Monsoon likely to withdraw late this year, Met predicts; more rain in store

Normally, around six depressions form through the course of the monsoon season, but this time the first monsoon depression is likely to form only in the next 24 to 48 hours.
Commuters struggle to cross a waterlogged road after heavy rainfall near Vinod Nagar, in New Delhi.(ANI Photo)
Commuters struggle to cross a waterlogged road after heavy rainfall near Vinod Nagar, in New Delhi.(ANI Photo)
Updated on Sep 12, 2021 04:56 AM IST
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By Jayashree Nandi, Hindustan Times, New Delhi

The monsoon has entered an active phase from Saturday because of a low-pressure system that will travel across central and northwest India, bringing the region widespread and heavy rain over the next four to five days, the India Meteorological Department (IMD) warned on Saturday.

The monsoon starts waning in September and usually begins withdrawing from September 17.

But the Met department’s extended range forecast indicates that there is likely to be widespread rain over the country, including northwest India, till around September 30.

Normally, around six depressions form through the course of the monsoon season, but this time the first monsoon depression is likely to form only in the next 24 to 48 hours.

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“Normally, however, July and August are the main monsoon months, when active spells are common. We have also indicated that monsoon deficiency will reduce and settle in the normal category by the end of the season,” said OP Sreejith, head, climate monitoring and prediction group, IMD.

“The formation of fewer low-pressure systems compared to the climatology and absence of their longer westward movements during August contributed to the large deficient rainfall in central India as well as all India,” the IMD said in a statement on Friday.

So far, the monsoon deficiency is 7% across the country.

August received 24% less rainfall than it usually does, but September has so far seen 16.4% excess rain, showed data from the Met department.

A Negative Indian Ocean Dipole over the tropical Indian Ocean — a phenomenon where the western Indian ocean becomes colder than the eastern one and which is unfavourable for monsoon — prevailed throughout August, contributing to deficient rainfall.

There were also fewer typhoons in the West Pacific and so there was an absence of westward movement of their remnants into Bay of Bengal. This led to fewer low-pressure systems forming over Bay of Bengal.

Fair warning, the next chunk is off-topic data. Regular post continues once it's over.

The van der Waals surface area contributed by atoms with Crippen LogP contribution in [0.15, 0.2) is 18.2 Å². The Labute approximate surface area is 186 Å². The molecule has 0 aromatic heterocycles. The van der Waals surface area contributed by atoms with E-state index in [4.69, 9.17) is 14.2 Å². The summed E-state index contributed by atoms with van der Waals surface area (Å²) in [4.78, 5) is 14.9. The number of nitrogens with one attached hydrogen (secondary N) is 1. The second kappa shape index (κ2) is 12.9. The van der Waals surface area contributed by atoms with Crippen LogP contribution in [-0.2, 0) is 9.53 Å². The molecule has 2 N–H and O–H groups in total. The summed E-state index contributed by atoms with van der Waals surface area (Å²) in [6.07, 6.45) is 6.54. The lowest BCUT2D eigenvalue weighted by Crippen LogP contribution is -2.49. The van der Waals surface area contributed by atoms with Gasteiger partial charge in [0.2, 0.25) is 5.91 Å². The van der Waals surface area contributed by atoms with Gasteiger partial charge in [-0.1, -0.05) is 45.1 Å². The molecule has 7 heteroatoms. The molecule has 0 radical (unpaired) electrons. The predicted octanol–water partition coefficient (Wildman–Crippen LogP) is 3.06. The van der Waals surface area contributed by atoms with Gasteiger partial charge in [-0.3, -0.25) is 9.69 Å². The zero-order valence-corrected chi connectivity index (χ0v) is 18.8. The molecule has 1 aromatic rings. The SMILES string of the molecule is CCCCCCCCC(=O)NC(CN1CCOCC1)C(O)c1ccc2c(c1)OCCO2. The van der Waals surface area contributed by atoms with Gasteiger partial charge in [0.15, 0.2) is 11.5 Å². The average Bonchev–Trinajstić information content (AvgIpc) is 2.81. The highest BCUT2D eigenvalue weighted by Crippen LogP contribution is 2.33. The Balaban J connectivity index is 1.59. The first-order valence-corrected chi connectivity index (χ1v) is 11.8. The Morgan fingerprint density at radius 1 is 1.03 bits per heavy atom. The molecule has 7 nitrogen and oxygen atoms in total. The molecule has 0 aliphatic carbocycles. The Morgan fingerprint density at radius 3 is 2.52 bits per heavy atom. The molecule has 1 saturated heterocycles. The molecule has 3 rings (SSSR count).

“But now West Pacific is very active. The sea surface temperatures over central and eastern equatorial Pacific Ocean are also cooler indicating weak La Nina setting in. This is also associated with good rains,” added Sreejith.

La Niña refers to the large-scale cooling of the ocean surface temperatures in the central and eastern equatorial Pacific Ocean, coupled with changes in the tropical atmospheric circulation, namely winds, pressure and rainfall. It usually has the opposite impacts on weather and climate as El Niño, which is the warm phase of the so-called El Niño Southern Oscillation (ENSO).

ENSO has a major influence on weather and climate patterns such as heavy rains, floods and drought. In India for example, El Nino is associated with drought or weak monsoon while La Nina is associated with strong monsoon and above average rains and colder winters.

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“Monsoon will be in its active phase for the next 4-5 days. This is mainly because a low-pressure area is lying over east central and adjoining northeast Bay of Bengal which will intensify and move west-northwest wards and monsoon trough will be active. The combination of these two will bring widespread rains to central India starting from Odisha covering Maharashtra, Madhya Pradesh, Jharkhand, Delhi, and some more parts of northwest India during the next few days,” said M Mohapatra, director general, IMD.

Heavy rains in September can impact standing crops, particularly pulses, experts said.

“Pulses are particularly vulnerable to damage. However, the heavy rain spell will fill reservoirs in Gujarat, Rajasthan where there was a very long dry spell in August which will be useful for the Rabi crop,” said Mahesh Palawat, vice president, climate change and meteorology, Skymet Weather.

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Sunday, October 17, 2021